God Tricks and Temporal Labor
Together with Bear’s work on labor in/of time, Haraway’s insights on the “god trick” bring into focus the temporal trap that both fascist and neoliberal agendas bring about. In Amazonia, at least since the 1960s, members of the military, technocrats, and fascistic politicians have, as Bear argues, grounded their claims to political authority on “time-maps.”39 Just like maps are made by representing space as if one were seeing it from high above, time-maps are crafted by people who allude to events from the past, the present, and the future as if they were seeing them from above the flow of time—a position from which highly disruptive occurrences seem to belong in a unified, linear temporal path leading to human self-realization. An essential part of the “god trick,” time-maps make mundane political agendas appear as transcendental efforts to open linear historical trajectories whose endpoint is akin to “an ultimate paradise.”40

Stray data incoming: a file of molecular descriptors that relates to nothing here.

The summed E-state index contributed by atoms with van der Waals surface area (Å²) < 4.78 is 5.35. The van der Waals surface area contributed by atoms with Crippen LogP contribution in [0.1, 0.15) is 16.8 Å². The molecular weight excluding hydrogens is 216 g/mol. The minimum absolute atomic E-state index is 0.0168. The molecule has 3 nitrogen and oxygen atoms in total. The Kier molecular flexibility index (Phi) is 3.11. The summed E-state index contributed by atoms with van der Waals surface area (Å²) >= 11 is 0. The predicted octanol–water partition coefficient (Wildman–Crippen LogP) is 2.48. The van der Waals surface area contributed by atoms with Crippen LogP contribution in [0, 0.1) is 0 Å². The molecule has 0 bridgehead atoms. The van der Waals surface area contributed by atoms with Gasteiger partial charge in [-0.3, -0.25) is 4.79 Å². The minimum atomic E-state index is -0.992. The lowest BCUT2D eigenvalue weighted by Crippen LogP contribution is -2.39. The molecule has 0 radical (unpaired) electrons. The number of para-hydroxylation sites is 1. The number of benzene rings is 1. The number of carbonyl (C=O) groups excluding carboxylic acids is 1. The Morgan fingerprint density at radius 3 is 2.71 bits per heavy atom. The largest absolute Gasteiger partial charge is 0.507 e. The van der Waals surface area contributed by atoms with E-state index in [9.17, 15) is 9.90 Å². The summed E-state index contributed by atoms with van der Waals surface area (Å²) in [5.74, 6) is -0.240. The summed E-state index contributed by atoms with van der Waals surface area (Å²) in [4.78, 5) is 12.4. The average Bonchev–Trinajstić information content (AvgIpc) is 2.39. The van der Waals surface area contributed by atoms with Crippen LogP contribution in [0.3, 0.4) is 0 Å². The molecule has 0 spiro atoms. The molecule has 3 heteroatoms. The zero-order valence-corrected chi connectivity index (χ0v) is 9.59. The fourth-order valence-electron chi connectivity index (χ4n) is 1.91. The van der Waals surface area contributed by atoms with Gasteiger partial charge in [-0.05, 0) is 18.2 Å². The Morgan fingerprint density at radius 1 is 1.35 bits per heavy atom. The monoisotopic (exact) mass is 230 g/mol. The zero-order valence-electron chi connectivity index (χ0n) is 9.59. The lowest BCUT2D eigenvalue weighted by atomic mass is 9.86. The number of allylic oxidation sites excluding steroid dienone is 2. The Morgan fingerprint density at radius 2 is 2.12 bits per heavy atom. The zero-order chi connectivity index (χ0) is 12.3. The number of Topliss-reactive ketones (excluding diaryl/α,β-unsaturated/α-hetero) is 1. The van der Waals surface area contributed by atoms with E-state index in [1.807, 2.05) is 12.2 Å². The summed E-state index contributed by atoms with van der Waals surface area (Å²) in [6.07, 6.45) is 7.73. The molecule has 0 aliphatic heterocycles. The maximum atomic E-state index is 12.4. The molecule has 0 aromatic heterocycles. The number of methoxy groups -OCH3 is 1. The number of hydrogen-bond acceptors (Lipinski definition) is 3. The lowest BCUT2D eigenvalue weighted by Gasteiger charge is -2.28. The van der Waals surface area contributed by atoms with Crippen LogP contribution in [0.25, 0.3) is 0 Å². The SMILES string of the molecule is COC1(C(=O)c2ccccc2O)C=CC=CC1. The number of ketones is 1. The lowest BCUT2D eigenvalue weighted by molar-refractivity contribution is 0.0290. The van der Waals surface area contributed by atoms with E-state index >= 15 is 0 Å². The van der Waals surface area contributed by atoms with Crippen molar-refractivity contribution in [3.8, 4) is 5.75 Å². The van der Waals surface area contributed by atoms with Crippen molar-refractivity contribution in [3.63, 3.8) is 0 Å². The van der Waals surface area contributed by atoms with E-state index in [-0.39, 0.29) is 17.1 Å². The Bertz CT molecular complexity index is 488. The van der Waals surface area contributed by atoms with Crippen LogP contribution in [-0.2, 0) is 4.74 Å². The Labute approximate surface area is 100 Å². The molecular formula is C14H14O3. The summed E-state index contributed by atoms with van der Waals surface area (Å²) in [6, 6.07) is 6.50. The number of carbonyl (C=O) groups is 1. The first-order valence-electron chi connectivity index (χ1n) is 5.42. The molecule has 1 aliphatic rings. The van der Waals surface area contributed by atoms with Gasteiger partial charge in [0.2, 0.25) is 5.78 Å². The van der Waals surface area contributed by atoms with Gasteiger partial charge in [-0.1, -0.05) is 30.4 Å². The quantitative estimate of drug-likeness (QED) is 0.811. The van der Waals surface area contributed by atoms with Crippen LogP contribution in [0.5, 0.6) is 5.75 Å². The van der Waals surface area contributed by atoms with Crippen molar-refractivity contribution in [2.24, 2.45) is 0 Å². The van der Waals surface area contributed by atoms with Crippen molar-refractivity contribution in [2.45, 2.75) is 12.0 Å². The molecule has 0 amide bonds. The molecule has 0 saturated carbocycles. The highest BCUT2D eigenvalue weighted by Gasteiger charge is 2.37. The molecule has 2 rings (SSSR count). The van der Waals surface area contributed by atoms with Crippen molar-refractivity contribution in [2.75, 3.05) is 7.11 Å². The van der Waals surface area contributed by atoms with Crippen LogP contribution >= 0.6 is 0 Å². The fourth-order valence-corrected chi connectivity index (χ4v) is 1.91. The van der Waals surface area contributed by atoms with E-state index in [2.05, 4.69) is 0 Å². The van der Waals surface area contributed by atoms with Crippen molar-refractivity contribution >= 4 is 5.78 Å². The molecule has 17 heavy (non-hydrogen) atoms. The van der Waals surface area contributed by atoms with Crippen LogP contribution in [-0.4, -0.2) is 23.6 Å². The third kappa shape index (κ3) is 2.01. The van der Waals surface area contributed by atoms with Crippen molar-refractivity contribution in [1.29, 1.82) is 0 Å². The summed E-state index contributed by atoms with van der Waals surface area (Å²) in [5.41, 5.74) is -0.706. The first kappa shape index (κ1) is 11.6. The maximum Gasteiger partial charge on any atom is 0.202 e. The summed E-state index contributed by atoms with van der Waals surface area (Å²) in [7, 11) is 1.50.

In Bolsonaro’s Amazonia, the allure of CSA proposals rests on the notion that fascist devastation could be made into nothing but a momentary detour in an otherwise linear path toward climate-agribusiness harmony. One way to destabilize such a claim is to stress the extent to which CSA is but the latest of a long string of “god trick” performances.
Fascist Temporal Labor